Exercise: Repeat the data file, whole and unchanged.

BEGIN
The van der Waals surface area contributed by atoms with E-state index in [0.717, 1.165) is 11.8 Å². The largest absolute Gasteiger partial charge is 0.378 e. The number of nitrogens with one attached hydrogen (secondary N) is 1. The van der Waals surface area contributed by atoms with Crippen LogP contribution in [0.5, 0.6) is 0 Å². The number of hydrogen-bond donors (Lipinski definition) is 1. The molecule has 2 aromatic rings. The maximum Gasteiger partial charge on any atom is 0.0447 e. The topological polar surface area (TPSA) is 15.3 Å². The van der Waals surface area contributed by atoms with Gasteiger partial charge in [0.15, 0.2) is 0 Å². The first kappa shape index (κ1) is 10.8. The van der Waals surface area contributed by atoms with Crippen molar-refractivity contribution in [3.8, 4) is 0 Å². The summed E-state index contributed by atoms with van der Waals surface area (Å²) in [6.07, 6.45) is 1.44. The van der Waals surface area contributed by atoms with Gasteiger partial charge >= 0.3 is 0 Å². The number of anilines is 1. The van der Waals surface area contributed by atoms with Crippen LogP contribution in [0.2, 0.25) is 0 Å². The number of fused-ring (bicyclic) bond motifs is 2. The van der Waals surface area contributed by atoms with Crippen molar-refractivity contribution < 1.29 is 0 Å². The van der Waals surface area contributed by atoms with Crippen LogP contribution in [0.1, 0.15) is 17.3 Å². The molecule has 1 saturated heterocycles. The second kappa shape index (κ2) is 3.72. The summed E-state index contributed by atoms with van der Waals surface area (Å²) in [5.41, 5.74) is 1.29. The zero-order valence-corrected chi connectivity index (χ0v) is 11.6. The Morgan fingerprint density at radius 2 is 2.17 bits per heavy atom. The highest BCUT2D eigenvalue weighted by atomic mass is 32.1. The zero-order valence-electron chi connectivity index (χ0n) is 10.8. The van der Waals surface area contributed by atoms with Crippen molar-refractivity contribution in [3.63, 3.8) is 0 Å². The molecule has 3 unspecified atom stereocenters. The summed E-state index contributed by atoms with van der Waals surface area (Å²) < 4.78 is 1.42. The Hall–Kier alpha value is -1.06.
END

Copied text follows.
The van der Waals surface area contributed by atoms with E-state index in [0.717, 1.165) is 11.8 Å². The largest absolute Gasteiger partial charge is 0.378 e. The number of nitrogens with one attached hydrogen (secondary N) is 1. The van der Waals surface area contributed by atoms with Crippen LogP contribution in [0.5, 0.6) is 0 Å². The number of hydrogen-bond donors (Lipinski definition) is 1. The molecule has 2 aromatic rings. The maximum Gasteiger partial charge on any atom is 0.0447 e. The topological polar surface area (TPSA) is 15.3 Å². The van der Waals surface area contributed by atoms with Gasteiger partial charge in [0.15, 0.2) is 0 Å². The first kappa shape index (κ1) is 10.8. The van der Waals surface area contributed by atoms with Crippen molar-refractivity contribution in [3.8, 4) is 0 Å². The summed E-state index contributed by atoms with van der Waals surface area (Å²) in [6.07, 6.45) is 1.44. The van der Waals surface area contributed by atoms with Gasteiger partial charge >= 0.3 is 0 Å². The number of anilines is 1. The van der Waals surface area contributed by atoms with Crippen LogP contribution in [0.2, 0.25) is 0 Å². The number of fused-ring (bicyclic) bond motifs is 2. The van der Waals surface area contributed by atoms with Crippen molar-refractivity contribution < 1.29 is 0 Å². The van der Waals surface area contributed by atoms with Crippen LogP contribution in [0.1, 0.15) is 17.3 Å². The molecule has 1 saturated heterocycles. The second kappa shape index (κ2) is 3.72. The summed E-state index contributed by atoms with van der Waals surface area (Å²) in [5.41, 5.74) is 1.29. The zero-order valence-corrected chi connectivity index (χ0v) is 11.6. The Morgan fingerprint density at radius 2 is 2.17 bits per heavy atom. The highest BCUT2D eigenvalue weighted by atomic mass is 32.1. The zero-order valence-electron chi connectivity index (χ0n) is 10.8. The van der Waals surface area contributed by atoms with Crippen molar-refractivity contribution in [3.63, 3.8) is 0 Å². The molecule has 3 unspecified atom stereocenters. The summed E-state index contributed by atoms with van der Waals surface area (Å²) < 4.78 is 1.42. The Hall–Kier alpha value is -1.06.